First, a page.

3.1  The first level of script mode is the ability to define your own training process in a self-contained, customized Python script and to use that script as the entry point when defining your SageMaker estimator. Copy and paste the following code block to write a Python script encapsulating the model training logic.


import argparse
import os
import joblib
import json
import pandas as pd
import xgboost as xgb
from sklearn.metrics import roc_auc_score

if __name__ == "__main__":
    parser = argparse.ArgumentParser()

    # Hyperparameters and algorithm parameters are described here
    parser.add_argument("--num_round", type=int, default=100)
    parser.add_argument("--max_depth", type=int, default=3)
    parser.add_argument("--eta", type=float, default=0.2)
    parser.add_argument("--subsample", type=float, default=0.9)
    parser.add_argument("--colsample_bytree", type=float, default=0.8)
    parser.add_argument("--objective", type=str, default="binary:logistic")
    parser.add_argument("--eval_metric", type=str, default="auc")
    parser.add_argument("--nfold", type=int, default=3)
    parser.add_argument("--early_stopping_rounds", type=int, default=3)

    # SageMaker specific arguments. Defaults are set in the environment variables
    # Location of input training data
    parser.add_argument("--train_data_dir", type=str, default=os.environ.get("SM_CHANNEL_TRAIN"))
    # Location of input validation data
    parser.add_argument("--validation_data_dir", type=str, default=os.environ.get("SM_CHANNEL_VALIDATION"))
    # Location where trained model will be stored. Default set by SageMaker, /opt/ml/model
    parser.add_argument("--model_dir", type=str, default=os.environ.get("SM_MODEL_DIR"))
    # Location where model artifacts will be stored. Default set by SageMaker, /opt/ml/output/data
    parser.add_argument("--output_data_dir", type=str, default=os.environ.get("SM_OUTPUT_DATA_DIR"))
    args = parser.parse_args()

    data_train = pd.read_csv(f"{args.train_data_dir}/train.csv")
    train = data_train.drop("fraud", axis=1)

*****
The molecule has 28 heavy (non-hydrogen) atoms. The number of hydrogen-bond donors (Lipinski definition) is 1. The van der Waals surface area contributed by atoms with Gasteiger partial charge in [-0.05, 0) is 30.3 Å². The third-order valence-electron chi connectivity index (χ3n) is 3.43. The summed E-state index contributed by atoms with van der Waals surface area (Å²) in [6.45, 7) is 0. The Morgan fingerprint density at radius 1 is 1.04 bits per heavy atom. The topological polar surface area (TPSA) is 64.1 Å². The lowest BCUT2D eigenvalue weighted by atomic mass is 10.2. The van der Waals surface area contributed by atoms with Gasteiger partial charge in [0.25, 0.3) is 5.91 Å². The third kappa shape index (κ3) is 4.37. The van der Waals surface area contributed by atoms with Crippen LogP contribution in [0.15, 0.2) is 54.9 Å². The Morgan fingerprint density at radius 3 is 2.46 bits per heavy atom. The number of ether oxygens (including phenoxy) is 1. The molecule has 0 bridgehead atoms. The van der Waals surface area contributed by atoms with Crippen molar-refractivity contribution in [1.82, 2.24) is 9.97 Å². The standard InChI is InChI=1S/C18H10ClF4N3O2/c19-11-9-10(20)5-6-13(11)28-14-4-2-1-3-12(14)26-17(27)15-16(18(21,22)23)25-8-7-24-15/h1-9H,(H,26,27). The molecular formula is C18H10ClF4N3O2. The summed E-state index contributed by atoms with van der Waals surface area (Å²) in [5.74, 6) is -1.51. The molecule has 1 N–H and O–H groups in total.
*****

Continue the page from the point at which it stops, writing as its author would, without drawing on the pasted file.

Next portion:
label_train = pd.DataFrame(data_train["fraud"])
    dtrain = xgb.DMatrix(train, label=label_train)
    data_validation = pd.read_csv(f"{args.validation_data_dir}/validation.csv")
    validation = data_validation.drop("fraud", axis=1)
    label_validation = pd.DataFrame(data_validation["fraud"])
    dvalidation = xgb.DMatrix(validation, label=label_validation)

    params = {"max_depth": args.max_depth,
              "eta": args.eta,
              "objective": args.objective,
              "subsample" : args.subsample,
    num_boost_round = args.num_round
    nfold = args.nfold
    early_stopping_rounds = args.early_stopping_rounds
    cv_results =
    model = xgb.train(params=params, dtrain=dtrain, num_boost_round=len(cv_results))
    train_pred = model.predict(dtrain)
    validation_pred = model.predict(dvalidation)
    train_auc = roc_auc_score(label_train, train_pred)
    validation_auc = roc_auc_score(label_validation, validation_pred)

    metrics_data = {"hyperparameters" : params,
                    "binary_classification_metrics": {"validation:auc": {"value": validation_auc},
                                                      "train:auc": {"value": train_auc}
    # Save the evaluation metrics to the location specified by output_data_dir
    metrics_location = args.output_data_dir + "/metrics.json"
    # Save the model to the location specified by model_dir
    model_location = args.model_dir + "/xgboost-model"

    with open(metrics_location, "w") as f:
        json.dump(metrics_data, f)

    with open(model_location, "wb") as f:
        joblib.dump(model, f)

Notice how the script imports the open source XGBoost library you installed earlier.

SageMaker runs the entry point script and supplies all input parameters such as model configuration details and input and output paths as command line arguments. The script uses the ‘argparse’ Python library to capture the supplied arguments.

Your training script runs inside a Docker container and SageMaker automatically downloads training and validation datasets from Amazon S3 to local paths inside the container. These locations can be accessed through environment variables. For an exhaustive list of the SageMaker environment variables, see Environment variables.

3.2  Once you have prepared your training script, you can instantiate a SageMaker estimator. You use the AWS managed XGBoost estimator, since it manages the XGBoost container that can run your custom script. To instantiate the XGBoost estimator, copy and paste the following code.